"France for food, Japan for wives." That was basically the conclusion made by French journalist/novelist Pierre Loti, who dropped by our shores in 1885 and wrote a book about his stay called "Madame Chrysantheme." Loti hadn't exactly caught the Japan bug — he was critical of many facets of Japanese society, weather and men. Of the Yamato nadeshiko (大和撫子, the born and bred, quintessential Japanese women) however, he sang praises.
Some 130 years later, the Yamato nadeshiko still has an allure that goes beyond mere sexuality. She exudes a subtle exoticism and quirky mystery. She also sports a steely resolve that comes with the conviction that romantic love — that all-important concept imported from the West — is vastly overrated. The Yamato nadeshiko lives for many things but she very rarely lives for romance. Maybe that's why she makes an excellent wife.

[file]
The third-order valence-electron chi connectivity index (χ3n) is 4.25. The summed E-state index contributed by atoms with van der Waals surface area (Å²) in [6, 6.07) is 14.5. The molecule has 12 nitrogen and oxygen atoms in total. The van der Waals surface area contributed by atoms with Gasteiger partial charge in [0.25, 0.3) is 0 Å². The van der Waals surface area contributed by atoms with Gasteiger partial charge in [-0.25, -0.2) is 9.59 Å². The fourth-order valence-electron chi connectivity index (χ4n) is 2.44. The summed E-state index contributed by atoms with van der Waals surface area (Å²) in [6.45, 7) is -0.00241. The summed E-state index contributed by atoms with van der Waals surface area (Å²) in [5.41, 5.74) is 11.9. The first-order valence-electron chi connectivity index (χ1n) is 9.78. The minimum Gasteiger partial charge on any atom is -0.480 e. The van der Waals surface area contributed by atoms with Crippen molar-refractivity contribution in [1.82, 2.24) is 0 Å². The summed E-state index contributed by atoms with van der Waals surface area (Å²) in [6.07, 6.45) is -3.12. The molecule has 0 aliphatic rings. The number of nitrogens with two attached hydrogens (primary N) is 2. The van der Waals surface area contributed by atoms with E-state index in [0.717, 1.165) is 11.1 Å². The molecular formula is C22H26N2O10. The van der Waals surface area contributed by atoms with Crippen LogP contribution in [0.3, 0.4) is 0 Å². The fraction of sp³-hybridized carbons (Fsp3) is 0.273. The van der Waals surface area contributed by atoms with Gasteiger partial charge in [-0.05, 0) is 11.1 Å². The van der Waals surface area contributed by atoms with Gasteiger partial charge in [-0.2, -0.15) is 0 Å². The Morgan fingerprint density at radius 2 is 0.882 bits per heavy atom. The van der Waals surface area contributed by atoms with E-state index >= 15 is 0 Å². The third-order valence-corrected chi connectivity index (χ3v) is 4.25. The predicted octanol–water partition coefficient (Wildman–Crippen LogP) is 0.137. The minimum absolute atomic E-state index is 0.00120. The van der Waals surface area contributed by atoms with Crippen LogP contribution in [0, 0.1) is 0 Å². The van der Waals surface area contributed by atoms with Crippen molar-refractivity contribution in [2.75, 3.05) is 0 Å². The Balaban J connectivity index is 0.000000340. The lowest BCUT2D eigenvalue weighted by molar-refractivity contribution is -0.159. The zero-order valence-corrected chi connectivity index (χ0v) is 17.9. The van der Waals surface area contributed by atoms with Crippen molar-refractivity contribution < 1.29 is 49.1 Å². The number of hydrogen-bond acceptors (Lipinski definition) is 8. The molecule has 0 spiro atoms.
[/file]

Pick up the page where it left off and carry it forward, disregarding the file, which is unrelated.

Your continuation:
So who is this exalted woman, long touted by seiyōjin (西洋人, people of the West) as the tōyō no hana (東洋の花, flower of the Orient), who prompted the making of such ridiculous Hollywood films as "Memoirs of a Geisha"? Actually, it's hard to say. The original meaning refers to a woman who's so adorable she makes you want to sit her down and naderu (撫でる, pat) her all day long. As my British friend Ian declares: "Even the most obnoxious of J-girls are adorable."